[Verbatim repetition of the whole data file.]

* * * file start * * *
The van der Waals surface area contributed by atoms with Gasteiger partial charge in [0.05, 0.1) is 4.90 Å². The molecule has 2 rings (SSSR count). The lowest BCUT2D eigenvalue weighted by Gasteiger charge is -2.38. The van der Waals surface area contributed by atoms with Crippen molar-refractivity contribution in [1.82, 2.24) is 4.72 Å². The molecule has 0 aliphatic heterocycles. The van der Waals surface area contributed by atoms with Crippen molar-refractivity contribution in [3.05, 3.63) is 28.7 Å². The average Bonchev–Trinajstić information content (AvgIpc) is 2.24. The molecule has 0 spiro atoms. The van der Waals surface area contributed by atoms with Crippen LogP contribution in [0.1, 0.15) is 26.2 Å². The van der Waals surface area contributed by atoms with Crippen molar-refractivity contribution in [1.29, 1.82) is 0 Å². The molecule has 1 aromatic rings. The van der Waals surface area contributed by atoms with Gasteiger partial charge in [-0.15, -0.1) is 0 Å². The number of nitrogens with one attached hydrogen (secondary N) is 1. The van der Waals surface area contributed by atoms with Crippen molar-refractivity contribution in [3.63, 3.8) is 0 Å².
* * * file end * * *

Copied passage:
The van der Waals surface area contributed by atoms with Gasteiger partial charge in [0.05, 0.1) is 4.90 Å². The molecule has 2 rings (SSSR count). The lowest BCUT2D eigenvalue weighted by Gasteiger charge is -2.38. The van der Waals surface area contributed by atoms with Crippen molar-refractivity contribution in [1.82, 2.24) is 4.72 Å². The molecule has 0 aliphatic heterocycles. The van der Waals surface area contributed by atoms with Crippen molar-refractivity contribution in [3.05, 3.63) is 28.7 Å². The average Bonchev–Trinajstić information content (AvgIpc) is 2.24. The molecule has 0 spiro atoms. The van der Waals surface area contributed by atoms with Crippen LogP contribution in [0.1, 0.15) is 26.2 Å². The van der Waals surface area contributed by atoms with Crippen molar-refractivity contribution in [1.29, 1.82) is 0 Å². The molecule has 1 aromatic rings. The van der Waals surface area contributed by atoms with Gasteiger partial charge in [-0.15, -0.1) is 0 Å². The number of nitrogens with one attached hydrogen (secondary N) is 1. The van der Waals surface area contributed by atoms with Crippen molar-refractivity contribution in [3.63, 3.8) is 0 Å².